Crowd got in free but they paid in noise
Across the desert, they came. On foot, many of them. Small groups of men, fresh from prayers, this being the holy day.
It is not a vast expanse of sand
between the main road and the Sheik Zayed Stadium, hardly the stuff of
Lawrence of Arabia, but it looks about a mile and would have been hot
and dusty, and to make the trek a chap would really have to like his
And, delightfully, some people still do. Certainly if it is on offer gratis.
Open the door, let 'em in: Big crowd helped atmosphere
That was the tactic in Abu Dhabi, and it worked. The hosts granted free admission and the people paid with atmosphere.
'It was great to have a crowd in,' said England's Stuart Broad and it is sometimes forgotten that the No 1 Test team in the world spend a lot of time getting motivated to be wonderful in a void.
Australians reject Test cricket the moment their team start losing and its significance is dying on the sub-continent, too.
That was what made Friday a joyous occasion.
Suddenly, this felt like a tour of Asia again, not a series of matches cast adrift in some random outpost location.
There are no public transport links to this corner of the United Arab Emirates.
One day, Abu Dhabi Cricket Club will be absorbed by the suburbs of Khalifa City but it is not any day soon.
Little housing estates are still unfinished shells; the landscape is barren and its verdant centrepiece remote.
This week, the only humans visible beyond the stadium environs have been some distant figures playing cricket on an artificial pitch with an outfield of crushed sand.
Something to build on: Pakistan fans at Zayed Cricket Stadium in Abu Dhabi
On Friday, however, the pilgrims arrived. Steadily, 14,000 of them, through the afternoon, creating makeshift car parks of dust-caked pick-ups.
They stood on a grassy bank or in the shade of the main stand as, gradually, the areas of the arena occupied by the hosts filled to such capacity that two officials – they all seem to be young German girls, for some reason – began panicking about over-crowding.
At a cricket match in Abu Dhabi!
It was a beautiful sight. Their concerns were ridiculous, obviously.
The half of the stadium populated by English tourists remained sparsely numbered. The new arrivals just had to jostle for position in those parts instead, which they did, noisy in their support, some climbing over high barriers to then rejoin what might be termed the 'ultras' on the green verge.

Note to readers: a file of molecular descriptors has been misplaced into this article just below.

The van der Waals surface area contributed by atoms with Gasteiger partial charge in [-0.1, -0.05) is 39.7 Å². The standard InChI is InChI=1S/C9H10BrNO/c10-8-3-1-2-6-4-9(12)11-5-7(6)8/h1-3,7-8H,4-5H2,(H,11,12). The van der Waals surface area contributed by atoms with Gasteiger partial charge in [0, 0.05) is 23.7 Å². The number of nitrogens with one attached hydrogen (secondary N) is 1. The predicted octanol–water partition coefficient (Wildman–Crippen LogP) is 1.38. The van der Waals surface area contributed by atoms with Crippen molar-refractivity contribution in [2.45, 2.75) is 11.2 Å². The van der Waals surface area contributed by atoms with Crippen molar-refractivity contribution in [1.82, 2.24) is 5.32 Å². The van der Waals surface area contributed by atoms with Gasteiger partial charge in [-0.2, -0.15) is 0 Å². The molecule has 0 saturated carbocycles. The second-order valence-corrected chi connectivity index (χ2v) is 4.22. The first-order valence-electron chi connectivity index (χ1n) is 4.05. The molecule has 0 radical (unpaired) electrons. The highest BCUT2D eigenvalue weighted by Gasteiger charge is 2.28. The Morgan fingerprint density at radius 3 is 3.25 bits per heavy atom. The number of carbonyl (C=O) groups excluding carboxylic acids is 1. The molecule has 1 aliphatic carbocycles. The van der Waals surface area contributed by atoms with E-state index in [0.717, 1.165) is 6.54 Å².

Outside, large queues continued clamouring to get in.
Free admission had done the trick.
Why cricket does not provide it more often is a mystery. This is a sport played predominantly in poor countries. Let people in for nothing and make money from food, drink and merchandise.
Better for the players, better for the television broadcasters, who die a little inside every time a camera searches in vain for a spectator who cares.
We do not have this problem with domestic Test matches but from the Caribbean to the sub-continent, support for Test cricket is dwindling.
This was a glimpse of what could be.
Drama for the crowd: Kevin Pietersen collides with Asad Shafiq as Eoin Morgan (left) looks on
The fear was that in Abu Dhabi cricket would be the sport that, quite literally, could not give tickets away.
Well, it could.
Now ask the players what they prefer.
'It was so quiet on the first morning of the first Test that we could hear Bumble (Sky expert and Sportsmail columnist David Lloyd) commentating,' Broad added.
'We had to ask the umpires to turn the speakers down. So credit to the authorities for letting people in for free. It was quite lively towards the end and hopefully it will be the same tomorrow.'
Quite simply, there are too many wide-open spaces in Test cricket these days, too many occasions when the numbers on the field before play starts and the numbers in the crowd when the first ball is bowled total roughly the same.
The first morning of this tour, played at the DSC Cricket Stadium in Dubai, offered a tragic sight for those that truly love Test cricket.
Row upon row of empty blue seats gazing silently down on the world's best cricket team.
The predicted demise of the sport at Test level has never seemed more immediate. Here was a fading game, banished to a wilderness, its loss mourned by few.
It was going to be a long month. And then this.
Something to shout about: Monty Panesar took three wickets
There is an intriguing contest unfolding in Abu Dhabi, increasingly too close to call.
Yet the spectacle is hardly the point. People came to the cricket because it was cricket.
They brought flags and knowledge and enthusiasm and, above all, noise and for once it did not feel that we were watching on television with the sound turned down.
Cricket does still have a hold over the sub-continent, its exiles in particular, and inspired by Pakistan's resurgence, free admission and a free afternoon, they demonstrated that love.
The players responded, both sets, with a show. An even better one is promised today.
Those that think the world begins and ends with football may sneer at this fuss over a free event. What triumph is there in giving tickets away
Yet Pakistan cricket is a wandering, homeless, shambles of an institution; plagued by recent corruption and forced to play beyond its borders because violent men use sport as a vehicle for their cause.
Yet here, self-respect has been regained.
A three-day victory over England in the first Test has been followed by spirited resistance, and the vibrancy of the setting for the third's day play is the ultimate vindication.
People do want to watch Pakistan play, they still love their team, and they love their sport.
Whatever happens from here, cricket wins.